In Angela’s Ashes by Frank McCourt

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Every five seconds, a child dies of starvation. There are around 854 million people who are hungry, right at this moment. Lack of food is without a doubt an epidemic, stretching across each and every continent, and affecting people of all races and backgrounds. However, there are many people that are completely untouched by hunger. Their problem might be something like disease, addiction, rejection, or discrimination. The list of troubles that humans may come across is never ending. Why, then, are some people able to escape their dire situations, while others simply become another sad statistic? In Angela's Ashes, by Frank McCourt, the answer is simple: perseverance.

Frank and his family are forced to endure countless struggles throughout the book. Their most obvious affliction is hunger, but they come across many other problems as well. One example is rampant disease. Because of their hunger, the McCourt's are exposed to innumerable illnesses. Several of Frank's siblings get sick and pass away, which his parents never really recover from. Also, throughout Frank's childhood, he suffers from severe conjunctivitis. Teachers, bosses, and classmates never tire of teasing him about his irritated eyes, but he never really seems to mind. Although he is physically weak and frail, Frank has amazing mental and emotional strength.

This internal strength is imperative to his survival in Angela's Ashes, since he frequently faces ridicule and discrimination. People often reject or make fun of Frank because of how poor he is, what clothes he is wearing, and how his family has to beg for food. This prejudice makes him feel ashamed, but in the end it seems to motivate him to work harder. He is determined to surpass the unjust limitations that poverty has put on him and his family.
Frank's mother, Angela, often feels ashamed for their meager state of affairs as well, but she never ceases to encourage him and his siblings to fight for what they truly deserve. “Mam says, This is my son, Frank. Mr. O'Halloran at Leamy's says he's bright and would there be any chance of getting him in here for secondary school? / We don't have room for him, says Brother Murray and closes the door in our faces. / …[Mam's] face tightens and she's angry. You are never to let anybody slam the door in your face again. Do you hear me?” (page 290).

Angela definitely has a spark of inner spirit and determination that she tries to pass down to her children. As she ages, that spark is shown less and less, but she encourages Frank and his siblings to learn from her mistakes and always keep up their resilience. She teaches them not to settle for a life of misery and hunger. Frank's perseverance is encouraged by his mother and fueled by an amazing amount of willpower that is difficult for most people to sustain. He approaches life with an impressive amount of tenacity which eventually allows him to follow his dream of moving to America and starting a better future.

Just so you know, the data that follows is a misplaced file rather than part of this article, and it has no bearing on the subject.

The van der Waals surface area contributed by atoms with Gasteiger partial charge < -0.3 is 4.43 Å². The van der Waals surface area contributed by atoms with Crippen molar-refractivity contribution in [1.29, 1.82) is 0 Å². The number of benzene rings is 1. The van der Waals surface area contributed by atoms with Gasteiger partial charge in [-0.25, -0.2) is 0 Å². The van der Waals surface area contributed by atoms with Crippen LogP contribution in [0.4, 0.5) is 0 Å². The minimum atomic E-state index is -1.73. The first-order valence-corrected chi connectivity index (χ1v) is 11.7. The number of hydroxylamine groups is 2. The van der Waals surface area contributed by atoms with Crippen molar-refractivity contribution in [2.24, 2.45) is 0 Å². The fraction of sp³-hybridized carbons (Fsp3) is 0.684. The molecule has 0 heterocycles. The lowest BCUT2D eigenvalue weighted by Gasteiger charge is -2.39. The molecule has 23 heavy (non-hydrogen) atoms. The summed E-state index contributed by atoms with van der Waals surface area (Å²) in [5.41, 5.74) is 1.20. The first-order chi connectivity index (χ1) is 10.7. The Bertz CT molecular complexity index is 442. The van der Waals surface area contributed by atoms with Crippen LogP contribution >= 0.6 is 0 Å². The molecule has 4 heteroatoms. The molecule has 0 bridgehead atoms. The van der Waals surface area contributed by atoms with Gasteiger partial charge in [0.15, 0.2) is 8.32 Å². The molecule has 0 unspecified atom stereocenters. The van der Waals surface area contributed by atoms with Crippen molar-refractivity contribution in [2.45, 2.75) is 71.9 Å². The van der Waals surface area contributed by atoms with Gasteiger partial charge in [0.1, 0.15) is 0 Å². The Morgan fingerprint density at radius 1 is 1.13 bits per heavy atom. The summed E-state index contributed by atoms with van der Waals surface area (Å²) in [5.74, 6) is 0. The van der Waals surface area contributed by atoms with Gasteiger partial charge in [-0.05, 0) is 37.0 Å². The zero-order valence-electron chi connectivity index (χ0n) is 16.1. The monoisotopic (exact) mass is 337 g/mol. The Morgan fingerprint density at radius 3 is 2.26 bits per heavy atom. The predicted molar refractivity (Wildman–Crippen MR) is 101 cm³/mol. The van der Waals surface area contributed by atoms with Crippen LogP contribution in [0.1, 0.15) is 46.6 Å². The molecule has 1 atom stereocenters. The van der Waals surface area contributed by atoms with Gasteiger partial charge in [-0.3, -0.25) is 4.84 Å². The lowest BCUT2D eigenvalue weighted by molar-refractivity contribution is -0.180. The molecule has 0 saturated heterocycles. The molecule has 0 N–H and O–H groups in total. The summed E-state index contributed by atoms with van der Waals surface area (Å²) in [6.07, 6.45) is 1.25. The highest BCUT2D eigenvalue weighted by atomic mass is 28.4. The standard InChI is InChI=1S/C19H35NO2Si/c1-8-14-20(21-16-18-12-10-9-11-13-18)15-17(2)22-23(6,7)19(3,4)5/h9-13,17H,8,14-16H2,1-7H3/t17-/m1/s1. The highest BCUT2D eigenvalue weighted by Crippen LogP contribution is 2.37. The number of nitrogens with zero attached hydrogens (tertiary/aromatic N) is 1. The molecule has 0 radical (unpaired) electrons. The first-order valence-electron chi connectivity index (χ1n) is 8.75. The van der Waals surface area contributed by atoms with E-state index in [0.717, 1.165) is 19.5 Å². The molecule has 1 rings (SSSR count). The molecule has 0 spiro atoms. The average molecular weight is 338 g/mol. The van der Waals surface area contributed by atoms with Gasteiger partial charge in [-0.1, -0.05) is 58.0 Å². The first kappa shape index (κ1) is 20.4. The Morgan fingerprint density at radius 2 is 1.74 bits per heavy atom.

Another thing that helps Frank to succeed is his eternal optimism. “I know that someday I'll be a rich Yank and send home hundreds of dollars and my family will never have to worry” (page 333). Despite the fact that he has to struggle every day just to find food, Frank never has a doubt in his mind that he will eventually be able to move to America and flourish. His positive hopes and expectations motivate him to work hard and save his money, so that one day he will be able to attain his dreams. Without such a strong sense of optimism, it would be unlikely for Frank to succeed.

Being a survivor and a positive thinker in such awful circumstances is truly an amazing feat. In Frank's case, I think that the saying “what doesn't kill you just makes you stronger” definitely rings true. Throughout all of his struggles, a sense of resolve and an ability to succeed grow inside of him. Eventually, this mindset transforms his dreams into reality. “I stand on the deck with the Wireless Officer looking at the lights of America twinkling. He says, My God, that was a lovely night, Frank. Isn't this a great country altogether? / ‘Tis'” (page 362-363). Frank demonstrates incredible determination and strength of mind, and in the end it definitely pays off. His ultimate goal in Angela's Ashes is to move to America where he will be able to prosper. After living in the slums of Limerick for countless miserable years, Frank manages to attain this goal thanks to his undying perseverance.

In the time it takes to read this essay, approximately 750 children die of starvation. As a young boy, Frank McCourt is on the brink of contributing to that statistic, but eventually his powerful survivor mentality allows him to escape his despondent, impoverished life. He exhibits amazing amounts of internal strength, both mentally and emotionally, despite his weak and diseased body. He fills his head with powerful daydreams and optimistic thoughts of a prosperous future. Through each and every struggle that he endures, Frank becomes increasingly determined. He approaches life with a certain tenacity that is simply bound to lift him up off the streets of Limerick and on to a better life.





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